Oct 26 2014

Will Piedmonters Like Their New Housing Element?

When long standing zoning restrictions are set aside, will Piedmonters be happy?

The draft Piedmont General Plan Housing Element has been written largely to satisfy the State, while avoiding law suits for noncompliance. 

Under the document, significant control of Piedmont zoning will potentially be removed from voters and placed in the hands of the City Council and the staff Council relies on.

The Planning Commission will meet on Thursday, October 30, 2014, at 5:00 p.m. in the City Hall Council Chambers to hold a public hearing on the state-mandated Draft Housing Element and consider recommendations to the Piedmont City Council.  The far-reaching draft document, intended to increase housing in Piedmont, has passed muster with State reviewers.

The Draft Housing Element, covering a planning period between 2015 and 2023, is voluminous and requires careful thought and consideration. Surprises are found throughout the document, such as a suggestion to require the City to approve applications within 30 days rather than the State required 60 days.  On some occasions, neighbors have found even 60 days are tight when responding to applications for major new construction next door.

The voter controlled Piedmont City Charter, a mainstay of zoning stability in Piedmont, is challenged in the Draft Housing Element by potential future independent reviewers looking for encumbrance to housing development within the City Charter.

Piedmont has approximately 4,000 residences and 11,000 residents.

Some California cities have balked at the State imposed requirements and delayed implementation or come up with stringent requirements for development to fend off undesired changes.  For example, some cities have required increased setbacks when building second units. In contrast, Piedmont has been less demanding of second unit applications, relaxing requirements, such as off-street parking and set backs.

Piedmont’s 20 year planning consultant, Barry Miller, has built a reputation within the planning community for using second units as a way to meet affordable housing needs.  Piedmont’s planning has been in line with his concepts.

Miller and the planning staff have accommodated the State including inviting officials to view first hand the limited opportunities for increased housing in Piedmont. As a built out city with no ability to expand, development potential is extremely limited in Piedmont.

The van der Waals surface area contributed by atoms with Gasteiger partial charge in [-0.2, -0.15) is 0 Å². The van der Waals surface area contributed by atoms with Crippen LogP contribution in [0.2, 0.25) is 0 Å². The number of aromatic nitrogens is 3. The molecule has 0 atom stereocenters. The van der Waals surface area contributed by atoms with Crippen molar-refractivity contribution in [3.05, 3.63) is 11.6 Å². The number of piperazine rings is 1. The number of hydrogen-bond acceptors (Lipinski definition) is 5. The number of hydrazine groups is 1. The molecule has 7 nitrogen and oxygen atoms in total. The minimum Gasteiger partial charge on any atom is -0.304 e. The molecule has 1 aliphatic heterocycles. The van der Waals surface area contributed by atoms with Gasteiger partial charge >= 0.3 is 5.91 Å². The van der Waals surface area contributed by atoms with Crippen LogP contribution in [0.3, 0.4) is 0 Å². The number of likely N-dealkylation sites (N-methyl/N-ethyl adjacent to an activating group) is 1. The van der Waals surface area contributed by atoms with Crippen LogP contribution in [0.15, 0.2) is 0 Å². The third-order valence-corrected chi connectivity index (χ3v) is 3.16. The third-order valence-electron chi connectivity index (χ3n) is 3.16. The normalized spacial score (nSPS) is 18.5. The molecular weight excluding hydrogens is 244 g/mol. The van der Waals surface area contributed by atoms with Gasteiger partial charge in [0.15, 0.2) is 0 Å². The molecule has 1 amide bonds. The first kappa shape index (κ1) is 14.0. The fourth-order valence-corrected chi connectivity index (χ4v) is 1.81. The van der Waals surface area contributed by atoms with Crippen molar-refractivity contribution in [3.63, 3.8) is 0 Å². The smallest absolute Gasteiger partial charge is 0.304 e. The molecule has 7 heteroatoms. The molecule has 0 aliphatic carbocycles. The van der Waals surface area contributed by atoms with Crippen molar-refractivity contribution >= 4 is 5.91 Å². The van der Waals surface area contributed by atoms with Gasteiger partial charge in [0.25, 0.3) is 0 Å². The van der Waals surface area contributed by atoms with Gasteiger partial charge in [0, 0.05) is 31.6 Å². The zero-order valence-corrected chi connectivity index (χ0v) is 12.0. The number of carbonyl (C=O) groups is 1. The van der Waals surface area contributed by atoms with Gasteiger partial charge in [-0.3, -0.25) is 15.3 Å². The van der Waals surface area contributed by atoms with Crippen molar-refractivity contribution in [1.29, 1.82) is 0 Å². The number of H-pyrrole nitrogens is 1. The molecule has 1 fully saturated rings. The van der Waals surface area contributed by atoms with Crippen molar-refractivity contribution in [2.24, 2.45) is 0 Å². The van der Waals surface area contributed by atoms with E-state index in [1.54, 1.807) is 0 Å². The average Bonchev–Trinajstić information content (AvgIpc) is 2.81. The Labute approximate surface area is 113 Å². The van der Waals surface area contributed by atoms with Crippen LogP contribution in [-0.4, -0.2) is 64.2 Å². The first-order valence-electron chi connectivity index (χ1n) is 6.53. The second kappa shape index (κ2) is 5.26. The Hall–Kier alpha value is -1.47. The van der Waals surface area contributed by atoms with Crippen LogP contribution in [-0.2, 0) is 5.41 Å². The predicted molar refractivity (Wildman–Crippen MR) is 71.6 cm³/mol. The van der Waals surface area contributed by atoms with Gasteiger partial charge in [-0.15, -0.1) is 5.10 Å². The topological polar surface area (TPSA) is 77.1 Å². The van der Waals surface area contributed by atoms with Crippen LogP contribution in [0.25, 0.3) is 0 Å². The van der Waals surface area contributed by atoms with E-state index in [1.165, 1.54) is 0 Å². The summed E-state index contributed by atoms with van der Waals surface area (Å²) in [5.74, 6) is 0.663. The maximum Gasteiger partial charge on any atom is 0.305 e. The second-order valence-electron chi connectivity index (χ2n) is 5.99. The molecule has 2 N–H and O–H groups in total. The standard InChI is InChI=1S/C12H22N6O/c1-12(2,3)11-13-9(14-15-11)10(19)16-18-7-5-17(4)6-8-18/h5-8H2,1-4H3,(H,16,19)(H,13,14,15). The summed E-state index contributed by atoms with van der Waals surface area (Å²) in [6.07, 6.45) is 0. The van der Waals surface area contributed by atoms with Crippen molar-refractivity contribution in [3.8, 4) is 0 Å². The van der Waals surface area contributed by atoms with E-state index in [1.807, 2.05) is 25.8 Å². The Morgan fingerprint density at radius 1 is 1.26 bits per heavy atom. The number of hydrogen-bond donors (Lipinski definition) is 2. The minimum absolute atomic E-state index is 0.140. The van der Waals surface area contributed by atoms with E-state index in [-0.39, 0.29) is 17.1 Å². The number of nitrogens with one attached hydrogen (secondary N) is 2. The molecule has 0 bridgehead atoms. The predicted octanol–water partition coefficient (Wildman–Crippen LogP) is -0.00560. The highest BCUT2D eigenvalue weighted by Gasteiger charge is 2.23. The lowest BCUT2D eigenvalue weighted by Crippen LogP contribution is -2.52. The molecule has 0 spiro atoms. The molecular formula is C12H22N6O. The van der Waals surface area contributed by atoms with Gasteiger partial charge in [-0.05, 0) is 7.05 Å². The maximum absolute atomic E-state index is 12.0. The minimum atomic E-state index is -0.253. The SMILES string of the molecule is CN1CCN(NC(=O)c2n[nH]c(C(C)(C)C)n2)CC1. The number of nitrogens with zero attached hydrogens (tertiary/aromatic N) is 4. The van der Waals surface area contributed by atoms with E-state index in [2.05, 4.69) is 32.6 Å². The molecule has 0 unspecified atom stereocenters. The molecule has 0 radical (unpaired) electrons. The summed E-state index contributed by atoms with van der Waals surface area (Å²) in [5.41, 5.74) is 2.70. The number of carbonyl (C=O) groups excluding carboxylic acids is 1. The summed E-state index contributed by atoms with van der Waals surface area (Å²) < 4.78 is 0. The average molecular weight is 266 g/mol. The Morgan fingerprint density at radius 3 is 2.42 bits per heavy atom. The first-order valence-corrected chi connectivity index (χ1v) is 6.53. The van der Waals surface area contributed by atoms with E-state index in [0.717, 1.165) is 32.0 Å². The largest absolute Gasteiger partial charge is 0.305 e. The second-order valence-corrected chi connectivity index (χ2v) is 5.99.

Few Piedmonters have reviewed the the Draft Housing Element.

The California State Law requires citizen participation when developing a Housing Element. The Planning Commission was designated by the City Council as the citizen body to review the Draft Housing Element.  At meetings where the draft was discussed there have been few participants. The “Town Hall Style” meeting, was held without public broadcast and recordings and was largely intended to spur on support for second units.

The City Council, circumventing the City Charter, has not placed recent zoning changes on a Piedmont ballot for voter validation and approval per the City Charter. Comprehensive public involvement in zoning changes could be achieved by placing the matters on a Piedmont ballot. The State law allows such an action.  The City has avoided allowing voters to act in fear of zoning change rejection.

Piedmont’s Housing Element is built on more second-units.  

Without taking money out of its own coffers, California, in an effort to increase affordable and low-income housing, passed  legislation requiring cities, even Charter Cities such as Piedmont, to allow second-units in single-family zones.  The Piedmont City Charter states that only the voters of Piedmont can change zoning, designating areas for housing as single-family or multiple family.

Each California city is required to define the conditions for allowing second units within single family zones.  Piedmont has done this.  If an application comes to the Planning Department meeting all conditions for a second unit, then the Planning Department is required to approve the second unit application under a “ministerial act;” neighbors are not notified and the Planning Commission has no jurisdiction over the application.